“The idea is there’s this micro or in-between generation between the Gen X group – who we think of as the depressed flannelette-shirt-wearing, grunge-listening children that came after the Baby Boomers and the Millennials – who get described as optimistic, tech savvy and maybe a little bit too sure of themselves and too confident,” Woodman, born in 1980, says in his recent interview with Mamamia.

University of Melbourne

“…I’d argue that those of us in between X and Millennial got some of the best of both worlds; we lucked out on history’s unwind,” Stankorb (who was also born in 1980), weighed in on the pro side of being a Xennial. She wrote in GOOD.

“We adapted easily to technological advances but weren’t as beholden to them as our juniors. We were by no means immune to the Recession, but many of us were able to duck its heftiest blows.”


Oelbaum, born 1983, took a different stance. He wrote:

“We’re a weird brood of ugly ducks, us Xennials—too young for Caleco, too old for Uniqlo—we can’t live without our smartphones, but our clumsy hands still type better on a qwerty keyboard than a touchscreen. We’re not the future; we no longer demographically matter, and yet we haven’t become the establishment; we have no savings, and never made it to middle class. We were never very cool. Us Xennials are a sad, cynical, sorry lot. Or maybe it’s just me.”

Why are generations a thing anyway?

Xennials, those middle-child misfits, originated from the same impulse that created Gen Xers, Millennials like me (sorry, The Guardian, you were wrong—I was born in 1988), and Generation Z: humanity’s desire to label and be labeled, and our need to create meaning by way of uncovering patterns.


Massive firms sponsoring global studies about generational workplace habits, generational trend articles, and public shaming over one age group’s supposed overspending on toast smeared with a very healthy but expensive fat source have not always been the norm.

As Sarah Laskow writes in The Atlantic, “generations are a relatively modern idea, hit upon by 19th century European intellectuals and refined in the beginning of the 20th century.”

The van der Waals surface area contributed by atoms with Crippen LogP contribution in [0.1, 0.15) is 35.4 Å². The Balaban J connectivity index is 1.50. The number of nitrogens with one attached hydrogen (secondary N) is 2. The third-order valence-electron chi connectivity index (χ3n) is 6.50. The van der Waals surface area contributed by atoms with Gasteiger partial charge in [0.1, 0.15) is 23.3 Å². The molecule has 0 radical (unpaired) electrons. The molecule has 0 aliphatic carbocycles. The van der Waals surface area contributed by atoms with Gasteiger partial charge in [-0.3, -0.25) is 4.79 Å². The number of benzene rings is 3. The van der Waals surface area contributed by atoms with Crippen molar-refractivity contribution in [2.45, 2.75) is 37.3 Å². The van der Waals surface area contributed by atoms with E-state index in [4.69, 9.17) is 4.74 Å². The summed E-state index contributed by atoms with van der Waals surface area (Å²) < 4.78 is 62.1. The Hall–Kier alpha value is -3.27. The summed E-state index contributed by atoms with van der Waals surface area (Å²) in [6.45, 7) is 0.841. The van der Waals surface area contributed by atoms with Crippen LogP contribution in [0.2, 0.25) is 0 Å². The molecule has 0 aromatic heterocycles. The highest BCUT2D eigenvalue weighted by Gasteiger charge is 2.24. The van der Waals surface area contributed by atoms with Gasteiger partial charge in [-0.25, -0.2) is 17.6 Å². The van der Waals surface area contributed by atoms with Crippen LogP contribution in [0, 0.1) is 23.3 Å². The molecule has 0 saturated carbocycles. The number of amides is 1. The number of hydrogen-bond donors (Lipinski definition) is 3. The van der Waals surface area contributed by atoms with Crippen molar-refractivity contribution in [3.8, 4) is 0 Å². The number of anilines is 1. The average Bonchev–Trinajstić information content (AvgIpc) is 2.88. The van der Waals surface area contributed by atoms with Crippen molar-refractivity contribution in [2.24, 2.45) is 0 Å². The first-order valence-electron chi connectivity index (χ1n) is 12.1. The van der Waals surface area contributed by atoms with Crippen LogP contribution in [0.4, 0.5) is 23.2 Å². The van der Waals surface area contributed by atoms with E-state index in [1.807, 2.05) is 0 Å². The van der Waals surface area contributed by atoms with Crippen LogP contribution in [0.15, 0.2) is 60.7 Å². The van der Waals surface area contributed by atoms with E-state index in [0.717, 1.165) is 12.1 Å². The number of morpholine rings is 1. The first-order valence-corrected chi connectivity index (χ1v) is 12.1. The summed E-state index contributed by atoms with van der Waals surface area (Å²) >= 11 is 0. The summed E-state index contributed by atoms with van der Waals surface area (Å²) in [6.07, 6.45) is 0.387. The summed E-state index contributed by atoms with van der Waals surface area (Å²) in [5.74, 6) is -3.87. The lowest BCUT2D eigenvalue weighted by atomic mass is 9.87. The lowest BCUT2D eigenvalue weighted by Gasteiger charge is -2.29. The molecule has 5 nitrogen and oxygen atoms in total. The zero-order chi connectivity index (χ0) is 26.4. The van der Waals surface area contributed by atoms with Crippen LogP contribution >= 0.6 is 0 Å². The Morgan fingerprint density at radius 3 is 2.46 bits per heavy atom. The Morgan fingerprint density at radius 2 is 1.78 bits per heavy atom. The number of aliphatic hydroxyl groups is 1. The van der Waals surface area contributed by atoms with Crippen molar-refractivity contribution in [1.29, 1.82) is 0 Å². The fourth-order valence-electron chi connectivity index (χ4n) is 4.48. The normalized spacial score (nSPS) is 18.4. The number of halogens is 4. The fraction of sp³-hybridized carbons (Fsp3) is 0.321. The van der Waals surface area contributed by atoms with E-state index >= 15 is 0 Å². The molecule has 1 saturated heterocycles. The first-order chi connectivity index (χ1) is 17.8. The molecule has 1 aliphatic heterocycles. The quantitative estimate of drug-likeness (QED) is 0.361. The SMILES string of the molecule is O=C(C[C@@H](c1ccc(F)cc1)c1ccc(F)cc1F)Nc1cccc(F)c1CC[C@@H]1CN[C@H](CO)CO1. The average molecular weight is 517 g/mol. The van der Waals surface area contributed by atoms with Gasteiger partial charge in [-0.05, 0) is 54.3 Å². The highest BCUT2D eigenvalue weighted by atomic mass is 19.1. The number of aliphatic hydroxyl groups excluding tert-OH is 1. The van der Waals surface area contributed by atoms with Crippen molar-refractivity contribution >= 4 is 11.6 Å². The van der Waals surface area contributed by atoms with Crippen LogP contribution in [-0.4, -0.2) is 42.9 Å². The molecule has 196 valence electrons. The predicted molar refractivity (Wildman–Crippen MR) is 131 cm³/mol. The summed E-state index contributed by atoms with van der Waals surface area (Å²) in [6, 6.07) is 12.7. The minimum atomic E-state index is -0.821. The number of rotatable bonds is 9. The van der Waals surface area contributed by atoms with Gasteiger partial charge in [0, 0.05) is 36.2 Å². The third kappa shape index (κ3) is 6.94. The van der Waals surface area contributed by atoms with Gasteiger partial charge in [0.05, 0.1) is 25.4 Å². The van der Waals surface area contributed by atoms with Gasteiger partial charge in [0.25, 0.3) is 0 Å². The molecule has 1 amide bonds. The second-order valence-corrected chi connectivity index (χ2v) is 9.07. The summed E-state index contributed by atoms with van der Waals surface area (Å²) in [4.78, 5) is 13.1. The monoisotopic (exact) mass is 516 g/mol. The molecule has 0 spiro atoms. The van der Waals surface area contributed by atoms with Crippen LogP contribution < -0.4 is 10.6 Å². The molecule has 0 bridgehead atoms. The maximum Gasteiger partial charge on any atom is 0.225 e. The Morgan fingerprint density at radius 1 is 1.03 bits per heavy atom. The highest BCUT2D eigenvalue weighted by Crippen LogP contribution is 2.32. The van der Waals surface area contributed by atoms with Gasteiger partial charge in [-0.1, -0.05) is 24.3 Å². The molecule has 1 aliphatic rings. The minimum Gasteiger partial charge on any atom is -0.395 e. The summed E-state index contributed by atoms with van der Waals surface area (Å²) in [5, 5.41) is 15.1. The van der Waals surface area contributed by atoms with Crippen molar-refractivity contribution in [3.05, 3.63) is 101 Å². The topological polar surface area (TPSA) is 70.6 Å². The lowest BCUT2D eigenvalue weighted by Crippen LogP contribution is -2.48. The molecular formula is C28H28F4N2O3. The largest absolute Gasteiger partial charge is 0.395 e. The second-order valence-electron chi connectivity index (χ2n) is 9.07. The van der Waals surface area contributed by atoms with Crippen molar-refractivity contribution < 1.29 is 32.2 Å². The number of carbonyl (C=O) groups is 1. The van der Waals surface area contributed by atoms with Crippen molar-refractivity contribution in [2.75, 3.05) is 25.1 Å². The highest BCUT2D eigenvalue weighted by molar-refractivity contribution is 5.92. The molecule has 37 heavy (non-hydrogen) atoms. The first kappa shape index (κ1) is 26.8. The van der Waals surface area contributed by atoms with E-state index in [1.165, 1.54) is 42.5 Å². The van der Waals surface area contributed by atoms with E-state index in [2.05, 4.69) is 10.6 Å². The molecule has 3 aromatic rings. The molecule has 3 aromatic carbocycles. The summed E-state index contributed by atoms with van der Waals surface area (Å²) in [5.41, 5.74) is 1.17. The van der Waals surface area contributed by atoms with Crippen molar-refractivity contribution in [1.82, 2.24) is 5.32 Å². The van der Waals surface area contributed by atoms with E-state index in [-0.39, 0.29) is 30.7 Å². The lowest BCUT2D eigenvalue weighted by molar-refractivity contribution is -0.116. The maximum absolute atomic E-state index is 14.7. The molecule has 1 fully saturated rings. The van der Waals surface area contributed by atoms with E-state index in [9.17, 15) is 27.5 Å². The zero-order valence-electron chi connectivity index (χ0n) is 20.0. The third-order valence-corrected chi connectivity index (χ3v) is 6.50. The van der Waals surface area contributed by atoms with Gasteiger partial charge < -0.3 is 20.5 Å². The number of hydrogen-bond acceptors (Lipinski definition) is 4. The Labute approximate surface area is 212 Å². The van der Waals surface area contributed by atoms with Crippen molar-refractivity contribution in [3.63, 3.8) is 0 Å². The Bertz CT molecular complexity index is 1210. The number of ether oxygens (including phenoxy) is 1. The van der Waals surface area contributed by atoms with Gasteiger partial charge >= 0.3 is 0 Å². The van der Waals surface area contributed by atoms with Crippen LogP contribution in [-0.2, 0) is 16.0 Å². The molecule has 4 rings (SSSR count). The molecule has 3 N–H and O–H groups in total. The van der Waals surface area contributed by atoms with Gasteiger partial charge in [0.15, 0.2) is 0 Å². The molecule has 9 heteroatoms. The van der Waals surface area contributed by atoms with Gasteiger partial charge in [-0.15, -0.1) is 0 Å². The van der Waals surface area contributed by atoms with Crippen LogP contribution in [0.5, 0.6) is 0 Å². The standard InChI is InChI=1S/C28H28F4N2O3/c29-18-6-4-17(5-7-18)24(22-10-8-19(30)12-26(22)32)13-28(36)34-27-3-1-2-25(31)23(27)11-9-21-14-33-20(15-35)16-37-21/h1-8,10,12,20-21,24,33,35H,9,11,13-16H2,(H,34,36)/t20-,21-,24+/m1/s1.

They were compelled, she says, to “explain why their own era-defining creative and philosophical pursuits were important and special—they, the rising generation, were pushing society forward!”

Even the word “generation” used to mean something different. Laskow points to the research of historian Robert Wohl, who traced the term in dictionaries for his 1979 book The Generation of 1914. “During the early 19th century the term ‘generation’ was used primarily to signify either the relationship between fathers and their sons or contemporaneity,” he writes.

Generational identities are fictions informed by reality—or maybe the other way around.

Once you reach a certain threshold of generation-themed think pieces, they start to read like your horoscope: it sounds right, but it could honestly all just be in your imagination. And that’s precisely the stance some disillusioned with generational stereotyping have begun to take about such categories—they don’t actually exist.


Most Millennials who have read anything about a Millennial can agree that our listed attributes are reductive. There’s also a lack of consensus concerning when certain generations end and begin, and the degree to which individuals can vary within a demographic.

But, just because generations are an invention does not mean that they are not real. Love is not real in the same way that an apple is real, but most still acknowledge its existence.

Or take, for example, the term “teenager.” It hasn’t always been around, but that doesn’t make the teenage experience as we think of it today imaginary.


People have long been shaped by narrative inventions. This is what makes us unique in the animal kingdom—our ability to create and interact with symbolism. We are inextricable from the stories we tell about ourselves, and in this respect, when it comes to identity, “true” and “false” exist only on a spectrum.

When trying to find similarities among such large groups of people, the margin for error must be larger. Wrong conclusions are inevitable. But certainly people living at the same time and place, exposed to the same social events and technologies, will be connected in some significant ways. The questions that remain are “Which ways?” and “What do they mean?”


Maybe we won’t find hard answers. If I know humans at all, though, we’ll search for them anyway.